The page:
Do Indoor Plants Attract bugs? + How to get rid of it! 

Indoor plants offer an easy and low maintenance alternative to gardening for those living in apartments. However, they are living and can get sick just like us.

If you see a plant looking ill, there is a high chance that your luck has run out and that they are infested with bugs and mites.

Indoor plants can get infested with bugs due to a variety of reasons- from outdoors, from new unsterile soil, from the nursery, due to unfavorable light and water conditions which makes them weak and susceptible to infestation, especially in winters.

Owing to the warm and consistent indoor conditions, the plant bugs can multiply and spread quickly. Ignoring their presence can lead to a bad infestation after which it becomes difficult to save the plant.

They need to be dealt with quickly and effectively to nurse the houseplant back into good healthy foliage.

Most common types of houseplant bugs and how to get rid of them

Below are some of the most common houseplant bugs and how to get rid of these.

Aphids

Aphids-Bugs-in-Indoor-Plants

 

Aphids are mostly found grouped on tender new leaf tips or on the underside of leaves. They have a soft oval or teardrop-shaped body which can be of various colors (black, red, yellow, green-brown).

They suck plant juices and secrete a sticky substance known as “honeydew”.

Honeydew attracts another unwelcome pest- sugar ant which makes burrows into the soil and destroys the roots of the plant with its burrowing.

How to get rid of Aphids?

Aphids cause deformed and stunted plant growth. To get rid of aphids, if the infestation is small, a cloth moistened with soapy water to wipe away is sufficient.soapy water kills aphids on contact.

You can also use insecticidal soap or neem oil. Spray the aphids away with a strong stream of water.

Use insecticidal soap from time to time until you are sure all signs of infestations are gone. In case of bad infestations, stems should be pruned off.

Spider mites 

Spider-Mites-Bug-in-Indoor-Plants

 

These are cousins of spiders and like spiders, they spin a fine silky webbing.

They can collectively spin a web over the entire plant! If you look closely, you will see tiny webs crawling around on the webbing, those are the mites themselves.

They spread rapidly with eggs hatching only days after being laid. They thrive in warm and dry conditions.

How to get rid of Spider Mites?

To get rid of spider mites, take the plant outdoors and wash it with a spray of water. They are tiny and are easily dislodged with the spray of water.

Be sure to rinse both upper and lower surfaces of leaves. You can also use soapy water. Dry it thoroughly and apply neem oil or insecticidal soap. Repeat once a week for three weeks to kill any new hatchings.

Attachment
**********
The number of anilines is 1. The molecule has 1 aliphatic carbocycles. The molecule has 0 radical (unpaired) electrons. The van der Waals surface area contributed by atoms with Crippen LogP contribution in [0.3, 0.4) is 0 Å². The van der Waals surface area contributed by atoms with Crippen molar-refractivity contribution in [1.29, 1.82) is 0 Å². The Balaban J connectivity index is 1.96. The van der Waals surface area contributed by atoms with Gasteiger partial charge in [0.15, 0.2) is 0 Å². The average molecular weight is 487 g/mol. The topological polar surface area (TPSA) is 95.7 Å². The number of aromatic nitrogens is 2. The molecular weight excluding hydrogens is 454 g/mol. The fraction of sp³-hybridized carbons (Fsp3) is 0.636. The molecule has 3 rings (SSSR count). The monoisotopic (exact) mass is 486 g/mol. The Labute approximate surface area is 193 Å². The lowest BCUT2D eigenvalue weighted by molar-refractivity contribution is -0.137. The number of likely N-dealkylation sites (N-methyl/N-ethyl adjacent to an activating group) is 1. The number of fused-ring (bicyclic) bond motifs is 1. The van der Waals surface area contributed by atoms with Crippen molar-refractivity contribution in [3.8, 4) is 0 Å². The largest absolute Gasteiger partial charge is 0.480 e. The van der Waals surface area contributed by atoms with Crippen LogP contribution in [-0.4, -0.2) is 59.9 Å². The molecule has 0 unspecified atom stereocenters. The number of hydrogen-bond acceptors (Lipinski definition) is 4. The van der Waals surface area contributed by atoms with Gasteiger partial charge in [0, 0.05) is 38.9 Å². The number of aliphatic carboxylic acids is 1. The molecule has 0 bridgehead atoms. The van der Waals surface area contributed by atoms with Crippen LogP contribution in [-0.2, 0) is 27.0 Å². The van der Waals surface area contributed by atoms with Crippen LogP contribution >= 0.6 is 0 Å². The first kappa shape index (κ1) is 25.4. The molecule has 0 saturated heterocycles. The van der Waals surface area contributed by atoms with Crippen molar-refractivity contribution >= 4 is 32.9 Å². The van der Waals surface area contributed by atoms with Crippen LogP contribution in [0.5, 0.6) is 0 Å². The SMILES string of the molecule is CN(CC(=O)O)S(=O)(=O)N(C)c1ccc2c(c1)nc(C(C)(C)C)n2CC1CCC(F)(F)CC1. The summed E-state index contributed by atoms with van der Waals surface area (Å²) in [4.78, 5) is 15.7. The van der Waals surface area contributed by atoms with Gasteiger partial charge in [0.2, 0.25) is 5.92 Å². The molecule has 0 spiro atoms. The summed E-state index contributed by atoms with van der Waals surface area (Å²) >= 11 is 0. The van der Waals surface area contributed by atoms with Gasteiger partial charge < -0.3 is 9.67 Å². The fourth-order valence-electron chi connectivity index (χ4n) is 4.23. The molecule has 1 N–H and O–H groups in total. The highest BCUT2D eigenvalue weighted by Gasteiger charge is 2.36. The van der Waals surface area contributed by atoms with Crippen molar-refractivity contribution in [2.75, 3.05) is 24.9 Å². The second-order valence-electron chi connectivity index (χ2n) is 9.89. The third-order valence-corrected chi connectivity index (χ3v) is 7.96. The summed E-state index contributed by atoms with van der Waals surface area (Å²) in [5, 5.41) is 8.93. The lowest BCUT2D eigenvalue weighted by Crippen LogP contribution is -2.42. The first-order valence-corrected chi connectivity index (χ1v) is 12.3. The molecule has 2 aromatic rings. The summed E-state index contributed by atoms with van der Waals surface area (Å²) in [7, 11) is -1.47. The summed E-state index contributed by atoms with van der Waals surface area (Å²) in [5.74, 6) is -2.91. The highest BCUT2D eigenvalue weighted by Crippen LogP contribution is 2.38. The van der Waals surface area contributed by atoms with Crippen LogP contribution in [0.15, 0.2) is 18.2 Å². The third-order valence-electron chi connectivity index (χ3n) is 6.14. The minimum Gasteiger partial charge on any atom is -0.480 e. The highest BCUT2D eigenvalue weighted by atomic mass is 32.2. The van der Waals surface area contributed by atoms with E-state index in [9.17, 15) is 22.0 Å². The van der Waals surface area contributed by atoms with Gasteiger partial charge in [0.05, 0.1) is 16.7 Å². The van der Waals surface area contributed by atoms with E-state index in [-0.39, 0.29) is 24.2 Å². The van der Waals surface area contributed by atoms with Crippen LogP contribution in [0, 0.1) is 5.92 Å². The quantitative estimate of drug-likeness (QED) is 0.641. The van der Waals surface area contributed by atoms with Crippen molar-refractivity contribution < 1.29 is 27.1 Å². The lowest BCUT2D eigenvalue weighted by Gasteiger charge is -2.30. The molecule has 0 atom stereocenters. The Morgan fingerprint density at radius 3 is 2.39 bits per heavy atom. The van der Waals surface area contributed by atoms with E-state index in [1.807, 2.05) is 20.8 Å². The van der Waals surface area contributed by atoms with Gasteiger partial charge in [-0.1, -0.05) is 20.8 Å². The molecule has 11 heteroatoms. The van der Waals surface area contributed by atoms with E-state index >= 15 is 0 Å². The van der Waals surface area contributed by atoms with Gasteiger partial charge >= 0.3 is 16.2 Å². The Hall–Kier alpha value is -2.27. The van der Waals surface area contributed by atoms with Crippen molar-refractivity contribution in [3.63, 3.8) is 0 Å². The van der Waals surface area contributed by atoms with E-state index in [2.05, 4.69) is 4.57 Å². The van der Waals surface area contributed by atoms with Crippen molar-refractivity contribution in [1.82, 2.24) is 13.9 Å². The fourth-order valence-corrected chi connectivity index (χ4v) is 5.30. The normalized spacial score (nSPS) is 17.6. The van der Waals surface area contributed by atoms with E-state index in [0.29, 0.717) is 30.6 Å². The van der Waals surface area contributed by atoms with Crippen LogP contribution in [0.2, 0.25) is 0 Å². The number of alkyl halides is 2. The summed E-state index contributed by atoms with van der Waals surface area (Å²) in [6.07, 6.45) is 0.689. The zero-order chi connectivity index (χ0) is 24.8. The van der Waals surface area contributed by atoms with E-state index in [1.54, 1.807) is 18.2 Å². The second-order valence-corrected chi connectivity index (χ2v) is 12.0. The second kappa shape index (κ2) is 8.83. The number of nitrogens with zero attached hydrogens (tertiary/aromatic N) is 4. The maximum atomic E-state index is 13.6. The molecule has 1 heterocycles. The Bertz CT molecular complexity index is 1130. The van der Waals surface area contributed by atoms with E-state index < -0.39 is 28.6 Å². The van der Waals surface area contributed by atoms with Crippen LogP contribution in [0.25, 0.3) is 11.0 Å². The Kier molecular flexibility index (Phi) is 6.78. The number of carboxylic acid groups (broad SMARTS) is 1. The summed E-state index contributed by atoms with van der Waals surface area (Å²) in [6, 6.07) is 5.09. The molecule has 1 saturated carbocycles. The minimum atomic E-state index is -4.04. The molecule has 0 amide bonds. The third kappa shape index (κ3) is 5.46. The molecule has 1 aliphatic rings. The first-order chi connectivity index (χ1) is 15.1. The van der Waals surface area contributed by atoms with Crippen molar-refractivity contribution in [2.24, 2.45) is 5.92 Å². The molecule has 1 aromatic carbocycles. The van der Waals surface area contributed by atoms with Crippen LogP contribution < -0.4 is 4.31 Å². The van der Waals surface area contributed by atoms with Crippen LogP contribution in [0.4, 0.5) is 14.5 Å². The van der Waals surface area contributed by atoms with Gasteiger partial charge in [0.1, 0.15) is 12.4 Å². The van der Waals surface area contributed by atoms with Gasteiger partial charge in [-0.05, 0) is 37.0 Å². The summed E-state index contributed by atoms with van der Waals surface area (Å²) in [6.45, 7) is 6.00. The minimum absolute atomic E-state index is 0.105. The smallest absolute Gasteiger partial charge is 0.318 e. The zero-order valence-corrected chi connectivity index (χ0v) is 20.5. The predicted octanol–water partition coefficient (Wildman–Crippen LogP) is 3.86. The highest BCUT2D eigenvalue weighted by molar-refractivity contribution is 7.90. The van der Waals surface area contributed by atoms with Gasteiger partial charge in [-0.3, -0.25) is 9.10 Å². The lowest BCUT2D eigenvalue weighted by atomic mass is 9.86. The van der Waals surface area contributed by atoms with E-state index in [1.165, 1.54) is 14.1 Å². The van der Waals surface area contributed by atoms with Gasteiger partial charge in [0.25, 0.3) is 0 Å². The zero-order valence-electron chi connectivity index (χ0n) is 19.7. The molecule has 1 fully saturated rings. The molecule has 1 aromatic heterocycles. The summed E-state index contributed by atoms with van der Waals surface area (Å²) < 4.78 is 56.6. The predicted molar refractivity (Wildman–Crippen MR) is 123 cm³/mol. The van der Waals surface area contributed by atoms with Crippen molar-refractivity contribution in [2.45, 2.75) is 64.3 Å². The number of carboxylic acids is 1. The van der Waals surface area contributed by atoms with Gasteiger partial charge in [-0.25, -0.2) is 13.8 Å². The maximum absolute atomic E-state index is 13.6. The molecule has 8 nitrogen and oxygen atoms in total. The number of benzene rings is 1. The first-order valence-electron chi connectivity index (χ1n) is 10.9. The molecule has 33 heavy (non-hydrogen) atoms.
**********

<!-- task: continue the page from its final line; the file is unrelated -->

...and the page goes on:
Keep air circulating and provide extra humidity.

Misting regularly helps to prevent spider mites. For heavily infested stems, prune them off.

Fungus Gnats 

These are small black flies which feed on the fungi that naturally grow in potting soil. Their eggs and larvae need water to survive so their infestation is mostly a result of overwatering.

Their life cycle is for about a week. They thrive in high humidity. Their larvae in the soil eat up new tender roots. They multiply quickly as fungus gnat lays down 300 eggs at a time.

How to get rid of Fungus Gnats?

An easy way to control them is to let the soil dry out as fungus gnats need constant moisture to survive. Another effective method to remove fungus and bacteria from the soil and fungus gnats is to use one part 3% hydrogen peroxide with four parts water.

Water the plants with this solution. It will also oxygenate the soil leading to a healthy plant. Repeat the treatment a few times to get rid of any eggs laid by adult gnats.

For a heavily infested plant, repot with fresh soil to get rid of fungus gnats.

Place a yellow sticky trap near the plant or just over it to capture the adult gnats. It will help to keep the adult gnats from flying to other houseplants.

Scales 

It is one of the most common houseplant bugs but it is difficult to spot. They are found around the stems and around the underside of leaves as immobile brown or white dots or bumps.

These shells protect the insect inside as they suck the juices out of the plant’s vascular system.

How to get rid of Scales?

You have to remove the scales by hand using your fingernails. Use a cotton swab dipped in alcohol or a toothpick. The alcohol will only work when it comes in direct contact with the insect inside.

Dislodging it physically multiple times over a couple of weeks works best.

You can also use neem-based pesticides. Trim the heavily infested parts.

Crawlers can leave the plant and then come back to infest it again. So to remove the plant from that area and clean the crevices of the pot both top and bottom and the plant tray.

Whiteflies 

These are tiny, white, moth-like flies found on the leaf undersides and will quickly fly off the plant when it is disturbed.

They suck the sap out of the plants leaving the plants wilted with stunted growth and yellow foliage.

How to get rid of Whiteflies?

Whiteflies can be easily trapped by placing yellow sticky cards just above the plant top. Spray the plant with water and insecticidal soap.

Try not to disturb while spraying so the whiteflies don’t fly off. Be sure to apply on both upper and lower surfaces of leaves. Neem oil is a wonderful natural spray for whiteflies control.

Spray it consistently for a few weeks until all signs of infestation disappear.

Mealybugs

If you see little white bugs on the plant leaf underside, intersection of leaves and stems which do not fly around when disturbed, then you have mealy bugs.

Mealybugs appear as white stuff which looks like cotton or mildew. You may also notice a sticky residue. They suck the sap out of the plant resulting in stunted and deformed growth.

How to get rid of Mealybugs?